I’ll Take Potpourri for 300, Please
This is my 300th post to this blog, and I’ll celebrate by posting a veritable potpourri of interesting items.
- In a rare self-congratulatory note I will observe that we are the first entry on the Fortune 500 Business Blogging List.
- Priceheat is a one-click Amazon price-checker bookmarklet.
- Mark O’Neill talks about Security for REST Web Services, and also posted a link to a very informative presentation.
- Speaking of REST, I learned today (via the Microformats-REST list) that there is now a Simply Restful controller plugin for Ruby on Rails.
- Chris Feldman has posted the PHP5 code for a web-based S3 interface. You will need a web server, PHP5, and a couple of PEAR classes.
- The S3/Fuse project (“S3 as an infinitely large disk drive”) is progressing nicely and now has a Wiki page of its own. For Linux, some assembly required!
- Jamie Wallingford is working to combine Amazon, XML, XPath, and C# 2.0. As he says, “Another example of why it pays not to be in a hurry and to read the API.“
- MyThingo helps people organize their personal possessions, keep track of what they loan to friends, and showcase their collections – “MyThingo was the result of a few guys getting tired of keeping track of their movies, music, books, hardware tools.“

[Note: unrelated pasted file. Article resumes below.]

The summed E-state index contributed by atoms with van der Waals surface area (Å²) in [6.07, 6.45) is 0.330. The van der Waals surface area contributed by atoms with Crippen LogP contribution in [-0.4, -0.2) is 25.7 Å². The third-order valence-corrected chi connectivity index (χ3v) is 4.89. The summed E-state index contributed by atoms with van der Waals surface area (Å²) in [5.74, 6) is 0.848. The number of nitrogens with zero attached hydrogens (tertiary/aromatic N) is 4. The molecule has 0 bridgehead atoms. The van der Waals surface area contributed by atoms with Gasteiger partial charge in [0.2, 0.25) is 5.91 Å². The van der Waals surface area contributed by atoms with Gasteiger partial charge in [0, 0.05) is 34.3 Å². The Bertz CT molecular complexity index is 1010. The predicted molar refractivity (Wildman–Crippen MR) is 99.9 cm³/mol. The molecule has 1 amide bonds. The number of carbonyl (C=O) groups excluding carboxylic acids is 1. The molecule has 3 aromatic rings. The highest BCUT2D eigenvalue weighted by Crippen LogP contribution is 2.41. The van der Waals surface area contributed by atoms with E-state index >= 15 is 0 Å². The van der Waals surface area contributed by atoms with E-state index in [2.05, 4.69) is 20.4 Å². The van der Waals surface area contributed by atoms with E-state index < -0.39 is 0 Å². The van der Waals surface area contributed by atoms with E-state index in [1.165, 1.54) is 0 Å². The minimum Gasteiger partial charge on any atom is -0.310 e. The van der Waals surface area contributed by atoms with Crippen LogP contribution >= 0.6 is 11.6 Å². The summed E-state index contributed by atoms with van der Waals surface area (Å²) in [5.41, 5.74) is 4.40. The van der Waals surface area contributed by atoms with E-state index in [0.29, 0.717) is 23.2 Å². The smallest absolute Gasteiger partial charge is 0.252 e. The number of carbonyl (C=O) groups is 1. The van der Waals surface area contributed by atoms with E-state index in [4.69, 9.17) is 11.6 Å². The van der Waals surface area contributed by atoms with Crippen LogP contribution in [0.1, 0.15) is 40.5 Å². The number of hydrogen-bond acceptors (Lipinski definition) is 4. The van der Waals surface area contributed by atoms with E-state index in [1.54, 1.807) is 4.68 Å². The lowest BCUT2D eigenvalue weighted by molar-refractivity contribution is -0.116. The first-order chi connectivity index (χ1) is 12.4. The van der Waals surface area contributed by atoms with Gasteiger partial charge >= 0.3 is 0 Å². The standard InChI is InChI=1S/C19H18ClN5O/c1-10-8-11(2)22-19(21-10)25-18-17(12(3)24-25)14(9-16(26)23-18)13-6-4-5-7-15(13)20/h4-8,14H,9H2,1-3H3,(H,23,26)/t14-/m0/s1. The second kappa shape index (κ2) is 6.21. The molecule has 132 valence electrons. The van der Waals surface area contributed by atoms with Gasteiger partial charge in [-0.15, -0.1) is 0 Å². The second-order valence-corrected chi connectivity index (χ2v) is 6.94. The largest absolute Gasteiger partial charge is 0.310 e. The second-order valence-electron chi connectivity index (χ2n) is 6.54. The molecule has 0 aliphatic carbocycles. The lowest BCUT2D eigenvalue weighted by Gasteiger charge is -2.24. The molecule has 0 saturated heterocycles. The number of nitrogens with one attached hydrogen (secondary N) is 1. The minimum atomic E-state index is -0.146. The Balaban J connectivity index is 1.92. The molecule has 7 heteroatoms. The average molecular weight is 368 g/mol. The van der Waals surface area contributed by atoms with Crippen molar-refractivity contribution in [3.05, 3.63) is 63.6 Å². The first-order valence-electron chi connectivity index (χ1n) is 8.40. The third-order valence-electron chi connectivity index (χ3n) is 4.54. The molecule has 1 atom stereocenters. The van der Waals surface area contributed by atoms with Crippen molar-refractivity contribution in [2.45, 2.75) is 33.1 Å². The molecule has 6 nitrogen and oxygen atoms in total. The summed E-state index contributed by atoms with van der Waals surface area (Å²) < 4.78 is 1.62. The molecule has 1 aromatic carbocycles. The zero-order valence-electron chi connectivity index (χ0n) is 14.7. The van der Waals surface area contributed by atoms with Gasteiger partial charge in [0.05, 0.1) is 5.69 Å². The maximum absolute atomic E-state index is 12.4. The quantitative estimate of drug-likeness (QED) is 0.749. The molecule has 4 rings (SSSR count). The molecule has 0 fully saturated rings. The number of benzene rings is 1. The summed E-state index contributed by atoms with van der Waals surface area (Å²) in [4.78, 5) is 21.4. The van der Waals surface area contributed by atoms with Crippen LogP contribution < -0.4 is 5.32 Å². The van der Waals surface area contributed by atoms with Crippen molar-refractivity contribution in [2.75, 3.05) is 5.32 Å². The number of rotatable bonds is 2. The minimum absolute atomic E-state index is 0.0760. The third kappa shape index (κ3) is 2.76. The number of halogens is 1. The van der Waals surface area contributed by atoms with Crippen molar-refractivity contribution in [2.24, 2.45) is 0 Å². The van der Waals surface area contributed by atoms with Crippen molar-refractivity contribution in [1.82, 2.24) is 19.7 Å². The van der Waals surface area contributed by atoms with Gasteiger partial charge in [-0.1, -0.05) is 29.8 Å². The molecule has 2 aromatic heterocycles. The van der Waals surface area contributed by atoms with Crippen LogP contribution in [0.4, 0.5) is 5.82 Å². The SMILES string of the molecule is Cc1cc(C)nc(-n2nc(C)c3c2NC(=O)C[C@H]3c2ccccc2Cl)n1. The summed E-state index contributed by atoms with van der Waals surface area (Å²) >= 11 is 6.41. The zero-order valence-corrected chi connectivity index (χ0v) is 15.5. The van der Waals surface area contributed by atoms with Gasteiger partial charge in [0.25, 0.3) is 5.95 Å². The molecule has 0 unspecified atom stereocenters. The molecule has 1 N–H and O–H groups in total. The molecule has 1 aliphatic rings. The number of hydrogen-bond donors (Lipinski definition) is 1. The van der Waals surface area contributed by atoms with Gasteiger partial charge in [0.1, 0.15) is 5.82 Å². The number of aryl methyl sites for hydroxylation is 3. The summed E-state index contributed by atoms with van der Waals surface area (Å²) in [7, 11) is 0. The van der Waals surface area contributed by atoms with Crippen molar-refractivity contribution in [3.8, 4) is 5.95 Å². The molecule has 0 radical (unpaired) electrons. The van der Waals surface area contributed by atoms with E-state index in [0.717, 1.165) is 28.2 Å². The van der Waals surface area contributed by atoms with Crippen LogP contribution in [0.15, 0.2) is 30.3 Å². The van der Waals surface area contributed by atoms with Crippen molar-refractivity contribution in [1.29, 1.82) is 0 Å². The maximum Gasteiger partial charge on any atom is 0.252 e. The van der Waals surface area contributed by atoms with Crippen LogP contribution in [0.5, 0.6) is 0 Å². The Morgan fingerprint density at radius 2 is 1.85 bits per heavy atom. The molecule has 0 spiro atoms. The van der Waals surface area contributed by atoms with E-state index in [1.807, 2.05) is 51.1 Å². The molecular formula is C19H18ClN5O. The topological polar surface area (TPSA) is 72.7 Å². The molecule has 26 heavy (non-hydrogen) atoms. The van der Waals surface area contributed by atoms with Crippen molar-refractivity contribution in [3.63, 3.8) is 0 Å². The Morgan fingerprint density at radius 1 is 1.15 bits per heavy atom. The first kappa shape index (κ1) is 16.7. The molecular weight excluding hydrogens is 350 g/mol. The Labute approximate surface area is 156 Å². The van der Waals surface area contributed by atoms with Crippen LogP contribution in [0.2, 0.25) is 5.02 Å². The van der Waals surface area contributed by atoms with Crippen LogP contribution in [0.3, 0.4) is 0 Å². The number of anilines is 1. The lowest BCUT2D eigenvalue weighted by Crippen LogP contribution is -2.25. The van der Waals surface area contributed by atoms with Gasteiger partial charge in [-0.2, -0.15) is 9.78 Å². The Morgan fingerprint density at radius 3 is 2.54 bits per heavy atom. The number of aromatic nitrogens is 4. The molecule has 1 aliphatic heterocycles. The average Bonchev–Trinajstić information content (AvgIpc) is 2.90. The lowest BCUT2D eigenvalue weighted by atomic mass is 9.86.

- Over at Codesworth, Hong Son has a couple of cool ECS and AWIS applications for free download. i-myZon is a gateway to Amazon, a .Net 2.0 application which supports searching for products and for wishlists, price alerts, and lots more. Download, screen shot. aMiner is another .Net 2.0 application, this one provides web data mining using the Alexa Web Information Service. Download and screen shot.
- Interview with Nasser Manesh, CTO of Frucall (mobile shopping search tool), previously blogged – “We are an AWS (Amazon Web Services) developer.”
- The Books tab of Camaro.com has a nifty, dynamic, ECS-powered search box.
- Brad Dixon is working to add S3 support to the open source Backup Manager tool – “I’ve begun modifying Backup Manager to use the S3 utility as a upload target. I can now run a backup and have it stored offsite for pennies.“
That’s about it for this morning. Time to go write another 300 posts.